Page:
“Maersk has done an extraordinary job in leading the industry on crew change,” said ITF Maritime Coordinator Jacqueline Smith. “While we’ve had a world of trouble with some charterers and the less scrupulous shipping companies passing the buck and refusing to help pay to end seafarers’ suffering, AP Møller-Mærsk stepped up and has shown regular crew change can be done.”
While Maersk may have succeeded in performing difficult tasks in unprecedented circumstances in the eyes of the ITF, the federation said Maersk risked its reputation among workers by choosing to call at VICT.
“Maersk traditionally has good policies on paper and in the expectations it sets out for its suppliers, so we are surprised that the company seems to have developed a blind spot when it comes to upholding collective bargaining at Australia’s most aggressively anti-union container terminal,” said Smith.
“We ask Maersk to uphold its values and avoid VICT until the terminal and its parent company ICTSI end their hostility to workers and our rights. We will be raising this issue with Maersk leadership in coming weeks,” said Smith.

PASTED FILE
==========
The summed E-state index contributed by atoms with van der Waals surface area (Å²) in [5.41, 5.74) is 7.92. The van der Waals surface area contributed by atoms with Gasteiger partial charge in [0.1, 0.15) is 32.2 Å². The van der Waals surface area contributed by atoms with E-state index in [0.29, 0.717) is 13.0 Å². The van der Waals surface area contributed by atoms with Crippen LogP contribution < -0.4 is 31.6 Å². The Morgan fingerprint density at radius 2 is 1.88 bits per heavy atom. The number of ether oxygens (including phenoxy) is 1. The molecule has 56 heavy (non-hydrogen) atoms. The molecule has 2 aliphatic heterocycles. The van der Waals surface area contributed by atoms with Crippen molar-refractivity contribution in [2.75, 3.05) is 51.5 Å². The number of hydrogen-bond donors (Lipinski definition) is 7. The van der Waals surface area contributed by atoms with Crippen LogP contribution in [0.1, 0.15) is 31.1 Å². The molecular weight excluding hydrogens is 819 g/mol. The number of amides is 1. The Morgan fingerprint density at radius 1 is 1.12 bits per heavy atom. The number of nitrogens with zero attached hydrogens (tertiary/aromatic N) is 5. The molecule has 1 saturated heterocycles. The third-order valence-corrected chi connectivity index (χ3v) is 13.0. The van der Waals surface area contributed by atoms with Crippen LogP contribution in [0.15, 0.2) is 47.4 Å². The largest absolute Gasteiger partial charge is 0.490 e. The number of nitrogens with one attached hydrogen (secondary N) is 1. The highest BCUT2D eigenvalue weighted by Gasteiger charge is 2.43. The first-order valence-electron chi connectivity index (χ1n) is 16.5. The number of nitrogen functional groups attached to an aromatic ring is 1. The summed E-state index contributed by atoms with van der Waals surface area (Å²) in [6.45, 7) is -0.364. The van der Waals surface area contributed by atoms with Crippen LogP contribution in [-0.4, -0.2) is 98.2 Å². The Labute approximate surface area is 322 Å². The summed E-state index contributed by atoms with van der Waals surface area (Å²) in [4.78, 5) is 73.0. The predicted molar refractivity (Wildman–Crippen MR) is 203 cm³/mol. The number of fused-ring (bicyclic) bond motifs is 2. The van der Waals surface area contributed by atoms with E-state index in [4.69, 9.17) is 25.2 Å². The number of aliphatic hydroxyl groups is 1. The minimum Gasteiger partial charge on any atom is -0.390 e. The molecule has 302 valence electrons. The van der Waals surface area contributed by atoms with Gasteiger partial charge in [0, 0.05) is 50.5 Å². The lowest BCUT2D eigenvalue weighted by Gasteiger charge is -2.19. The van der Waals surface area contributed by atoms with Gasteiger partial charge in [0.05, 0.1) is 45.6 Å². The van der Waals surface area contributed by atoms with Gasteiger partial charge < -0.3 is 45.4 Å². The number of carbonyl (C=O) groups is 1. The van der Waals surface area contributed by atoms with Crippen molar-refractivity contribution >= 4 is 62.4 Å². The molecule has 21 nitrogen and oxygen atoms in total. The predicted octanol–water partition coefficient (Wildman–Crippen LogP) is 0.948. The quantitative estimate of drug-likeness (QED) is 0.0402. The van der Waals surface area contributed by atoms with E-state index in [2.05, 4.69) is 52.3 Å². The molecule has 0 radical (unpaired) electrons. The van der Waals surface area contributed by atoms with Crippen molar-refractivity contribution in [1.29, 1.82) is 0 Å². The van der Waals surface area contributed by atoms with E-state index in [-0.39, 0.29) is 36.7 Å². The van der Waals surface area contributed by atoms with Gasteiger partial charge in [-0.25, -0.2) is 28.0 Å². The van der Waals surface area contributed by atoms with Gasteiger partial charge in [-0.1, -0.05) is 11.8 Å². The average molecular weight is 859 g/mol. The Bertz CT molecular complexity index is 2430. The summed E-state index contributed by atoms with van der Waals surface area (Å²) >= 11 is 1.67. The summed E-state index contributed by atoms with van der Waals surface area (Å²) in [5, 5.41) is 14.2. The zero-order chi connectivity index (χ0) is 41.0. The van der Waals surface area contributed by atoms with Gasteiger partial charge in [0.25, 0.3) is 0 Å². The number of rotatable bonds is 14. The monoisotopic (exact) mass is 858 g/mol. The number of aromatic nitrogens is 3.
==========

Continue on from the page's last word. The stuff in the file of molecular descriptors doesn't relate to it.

There has been industrial action at VICT this year by the Maritime Union of Australia (MUA), including work stoppages. Complaints against the owners of the automated terminal include pressure on workers to skip breaks on long shifts, difficulty in taking annual leave and excessive amounts of overtime due to understaffing.
ICTSI has said the union’s demands for higher pay and staffing levels would break their business model and make it impossible to make profit.
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